Products Liability Pointers - Volume III, No. 2


Volume III, No. 2

Friday, February 11, 2022
A Monthly Electronic Newsletter


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As a public service, Hurwitz & Fine, P.C. is pleased to present this monthly e-newsletter providing summaries of and access to the latest products liability decisions from the New York State and Federal courts. The primary purpose of this newsletter is to provide timely educational information and commentary for our clients and subscribers. In some jurisdictions, newsletters such as this may be considered Attorney Advertising.



Strict Products Liability
Design & Manufacturing Defects
Failure to Warn
Breach of Warranty
Medical Device Litigation
Governmental Agencies and Regulations
Toxic Torts, Asbestos and Lead Paint



Could the end of the pandemic be near?  Well, New York Governor Kathy Hochul has lifted the state's mask mandate on indoor public spaces, meaning New Yorkers no longer are required to wear a mask or show proof of vaccination when going into a restaurant or grocery store.  The statewide mask mandate for schools is remaining in place, likely to be lifted in March, and still remains in effect for health care facilities, nursing homes, correctional facilities and public transportation.  While the state mandate has been lifted, local governments and private businesses are still allowed to require masks or proof of vaccination if they so desire.

Last month we reported on various pieces of passed and proposed legislation that impact litigation in New York, with the most talked about and controversial being the “Comprehensive Insurance Disclosure Act” (“CIDA”) and the expansion of New York’s “party admission” exception to the rule against hearsay.

There is some good news, at least as it relates to the new insurance disclosure requirements as substantial modifications in the form of Chapter Amendments were introduced and, from what we are hearing, likely to pass.  The notable revisions include the following:

  • The disclosure requirement would only apply to lawsuits files after 12/31/21 effective date, and not retroactively to pending cases;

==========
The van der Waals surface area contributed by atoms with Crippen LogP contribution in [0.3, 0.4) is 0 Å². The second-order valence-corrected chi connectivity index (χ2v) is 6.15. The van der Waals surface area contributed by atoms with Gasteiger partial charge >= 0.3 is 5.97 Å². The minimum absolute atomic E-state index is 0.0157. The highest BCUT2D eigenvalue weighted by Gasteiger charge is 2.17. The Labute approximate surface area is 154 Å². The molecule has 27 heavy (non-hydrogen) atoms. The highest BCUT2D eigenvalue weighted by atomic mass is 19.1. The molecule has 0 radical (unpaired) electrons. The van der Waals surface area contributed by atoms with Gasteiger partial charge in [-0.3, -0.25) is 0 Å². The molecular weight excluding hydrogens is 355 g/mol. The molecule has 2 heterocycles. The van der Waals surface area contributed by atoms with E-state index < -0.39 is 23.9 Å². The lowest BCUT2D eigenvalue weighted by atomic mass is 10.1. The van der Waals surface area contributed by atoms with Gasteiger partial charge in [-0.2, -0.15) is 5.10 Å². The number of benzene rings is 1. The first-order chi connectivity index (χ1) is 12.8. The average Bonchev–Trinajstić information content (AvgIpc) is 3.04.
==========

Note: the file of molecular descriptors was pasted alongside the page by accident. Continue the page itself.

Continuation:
• Disclosures of policies or declarations pages would be required within 90 days after answer is filed, rather than 60 days. Declarations pages may suffice if agreed to by plaintiff, but plaintiff would have option to later request the policies;
  • Disclosure would no longer require the application to be included;
  • Disclosure of contact information for person adjusting the claim would still be required, but only name and email address;
  • TPAs would no longer be required to disclose the name of the person to whom they are reporting;
  • Disclosure would require provision of the total limits available under the policy after accounting for erosion/offsets;
  • The amendments eliminate disclosure of lawsuits that may erode the policy and attorney contact information from such lawsuits;
  • The amendments would eliminate attorney fee disclosure that may have eroded the policy limits;
  • Instead of a broad “ongoing obligation” to ensure disclosures remain accurate and complete, defendants must make reasonable efforts at the time of the filing of the note of issue, entering into negotiations, or mediation to ensure that information is accurate and complete;
  • PIP lawsuits would be expressly excluded.

While these proposed Chapter Amendments are welcome news, unchanged is the need to provide certifications, sworn to by both counsel and the insured, that the coverage information being provided is accurate and complete, and that reasonable efforts have been undertaken, and will be undertaken, to ensure that this information remains accurate and complete. We are closely monitoring the progress of these chapter amendments and will keep everyone apprised of new developments.  While the Senate passed the amendment bill by a 60-1 margin, there is now haggling in the Assembly about proposed new (and completely unnecessary) language to more explicitly state that CIDA applies not only to policies issued in New York, but policies issued outside the state as well.